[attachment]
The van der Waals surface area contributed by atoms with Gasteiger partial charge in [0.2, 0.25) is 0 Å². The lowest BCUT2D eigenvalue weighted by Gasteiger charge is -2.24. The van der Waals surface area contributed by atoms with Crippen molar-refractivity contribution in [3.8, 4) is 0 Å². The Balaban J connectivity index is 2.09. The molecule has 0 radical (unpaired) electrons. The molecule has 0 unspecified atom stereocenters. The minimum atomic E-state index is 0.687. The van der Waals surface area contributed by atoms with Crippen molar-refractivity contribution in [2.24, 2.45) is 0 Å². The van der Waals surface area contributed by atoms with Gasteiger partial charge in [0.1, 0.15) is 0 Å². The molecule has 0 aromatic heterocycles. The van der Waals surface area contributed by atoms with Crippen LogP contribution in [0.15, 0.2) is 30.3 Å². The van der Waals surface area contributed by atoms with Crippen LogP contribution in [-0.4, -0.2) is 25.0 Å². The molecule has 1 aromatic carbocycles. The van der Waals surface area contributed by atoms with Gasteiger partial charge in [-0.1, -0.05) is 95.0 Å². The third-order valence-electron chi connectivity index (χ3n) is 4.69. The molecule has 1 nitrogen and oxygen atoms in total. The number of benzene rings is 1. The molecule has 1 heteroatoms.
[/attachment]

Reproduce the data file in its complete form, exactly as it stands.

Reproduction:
The van der Waals surface area contributed by atoms with Gasteiger partial charge in [0.2, 0.25) is 0 Å². The lowest BCUT2D eigenvalue weighted by Gasteiger charge is -2.24. The van der Waals surface area contributed by atoms with Crippen molar-refractivity contribution in [3.8, 4) is 0 Å². The Balaban J connectivity index is 2.09. The molecule has 0 radical (unpaired) electrons. The molecule has 0 unspecified atom stereocenters. The minimum atomic E-state index is 0.687. The van der Waals surface area contributed by atoms with Crippen molar-refractivity contribution in [2.24, 2.45) is 0 Å². The van der Waals surface area contributed by atoms with Gasteiger partial charge in [0.1, 0.15) is 0 Å². The molecule has 0 aromatic heterocycles. The van der Waals surface area contributed by atoms with Crippen LogP contribution in [0.15, 0.2) is 30.3 Å². The van der Waals surface area contributed by atoms with Crippen LogP contribution in [-0.4, -0.2) is 25.0 Å². The molecule has 1 aromatic carbocycles. The van der Waals surface area contributed by atoms with Gasteiger partial charge in [-0.1, -0.05) is 95.0 Å². The third-order valence-electron chi connectivity index (χ3n) is 4.69. The molecule has 1 nitrogen and oxygen atoms in total. The number of benzene rings is 1. The molecule has 1 heteroatoms.